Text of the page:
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Integration in the Cloud

Robert L. Mitchell | March 13, 2012
Mohawk Fine Papers says it has saved millions by leveraging a cloud service broker's service-oriented architecture and using it as a central integration point for all of its B2B transactions.

The differentiator for Liaison is that it has the in-house expertise necessary to perform integrations quickly, and it can draw upon thousands of integrations it has already built, Lheureux says. Competing vendors are starting to move in that direction as well.

Gartner estimates that by outsourcing to a CSB, small and midsize businesses can save 20% to 30% over what it would cost to do the integration work internally. But there's more to it than saving money, says Lheureux, explaining that such spending is now an operational expense rather than a capital expense.

This setup could work for large companies, too. "If you're good at B2B and have the economies of scale, it's not about savings. It's about what are your required internal core competencies?" he says.

Since the economic collapse in 2008, many IT organizations in large businesses have been asked to scale up their B2B efforts but lack the capital or head count to do it. "A lot of them don't even know that they have an option to outsource," Lheureux says.

Mohawk's SOA Model

B2B integration traditionally has used a messaging approach to synchronize data, but Mohawk uses a services-based model. Integration workloads are managed by two Web services: One at Mohawk and one at Liaison.

Because Mohawk's IT organization has been abstracted away from the technical aspects of creating and maintaining all the different types of connections, Stamas says his group can focus on working with the business to develop new business models and connections with new business partners.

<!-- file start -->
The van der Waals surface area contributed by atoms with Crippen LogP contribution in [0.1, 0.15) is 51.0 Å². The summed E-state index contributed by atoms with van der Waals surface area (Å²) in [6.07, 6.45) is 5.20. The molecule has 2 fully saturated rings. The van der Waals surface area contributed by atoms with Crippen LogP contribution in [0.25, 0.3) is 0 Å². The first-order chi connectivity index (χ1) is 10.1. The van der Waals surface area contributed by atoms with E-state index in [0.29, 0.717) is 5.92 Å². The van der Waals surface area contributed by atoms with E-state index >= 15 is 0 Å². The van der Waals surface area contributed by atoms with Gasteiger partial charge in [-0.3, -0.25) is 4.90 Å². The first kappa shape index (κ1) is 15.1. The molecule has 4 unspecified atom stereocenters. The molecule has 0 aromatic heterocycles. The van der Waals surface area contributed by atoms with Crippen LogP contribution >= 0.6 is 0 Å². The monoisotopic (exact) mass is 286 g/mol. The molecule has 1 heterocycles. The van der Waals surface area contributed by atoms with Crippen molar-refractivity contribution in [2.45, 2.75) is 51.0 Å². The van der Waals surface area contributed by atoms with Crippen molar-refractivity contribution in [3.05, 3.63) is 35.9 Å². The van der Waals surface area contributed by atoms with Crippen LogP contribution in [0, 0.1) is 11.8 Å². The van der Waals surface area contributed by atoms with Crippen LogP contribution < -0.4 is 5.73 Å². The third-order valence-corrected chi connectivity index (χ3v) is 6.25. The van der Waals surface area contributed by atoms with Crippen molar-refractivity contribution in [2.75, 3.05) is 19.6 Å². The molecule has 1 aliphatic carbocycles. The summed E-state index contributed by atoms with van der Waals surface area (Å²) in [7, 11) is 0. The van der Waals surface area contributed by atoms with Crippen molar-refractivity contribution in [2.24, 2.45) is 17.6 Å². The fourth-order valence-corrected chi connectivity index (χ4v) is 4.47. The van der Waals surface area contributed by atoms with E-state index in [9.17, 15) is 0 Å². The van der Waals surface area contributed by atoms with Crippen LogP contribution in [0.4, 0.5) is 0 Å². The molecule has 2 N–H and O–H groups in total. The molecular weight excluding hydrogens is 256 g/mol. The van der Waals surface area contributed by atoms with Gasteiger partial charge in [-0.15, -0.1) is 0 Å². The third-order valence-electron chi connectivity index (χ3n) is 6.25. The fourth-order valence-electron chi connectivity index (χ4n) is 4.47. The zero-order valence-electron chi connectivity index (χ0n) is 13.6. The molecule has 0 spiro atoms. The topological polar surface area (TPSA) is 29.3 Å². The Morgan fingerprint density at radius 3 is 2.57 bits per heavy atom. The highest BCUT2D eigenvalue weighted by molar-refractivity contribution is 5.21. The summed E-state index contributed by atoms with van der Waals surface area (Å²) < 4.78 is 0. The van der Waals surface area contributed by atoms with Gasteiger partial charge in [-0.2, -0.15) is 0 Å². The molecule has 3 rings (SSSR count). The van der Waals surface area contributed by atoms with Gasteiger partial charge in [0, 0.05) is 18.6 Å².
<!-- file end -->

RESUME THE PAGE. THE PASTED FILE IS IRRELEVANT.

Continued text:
Tony Hunter's job is to pursue those business models. As Mohawk's IT manager and business process architect, he helps to identify opportunities for the business and presents Liaison with the specifications. Right now, for example, he's working on connecting Mohawk's e-commerce website to a cloud-based service that provides real-time information on freight costs. Mohawk currently offers UPS and FedEx options on its website, but those aren't the best-priced services for some customers. For instance, "less than truckload" (LTL) freight tends to be less expensive than UPS or FedEx for orders over 150 lbs.

"We are losing order opportunities because of [not offering] a freight cost," says Steve Giangiordano, Mohawk's manager of accounting services. So Hunter created a specification for a Web service that pulls LTL freight charges from Mercurygate's cloud-based freight brokerage service and presents the data in the customer's order on Mohawk's website. "They hit a function key and they know right away what the LTL rate is. It's amazing," Hunter says. "Once we have that in place, the problem will go away."

Mercurygate is a CSB like Liaison, but it provides freight data in the cloud, and on demand, rather than integration services.

 

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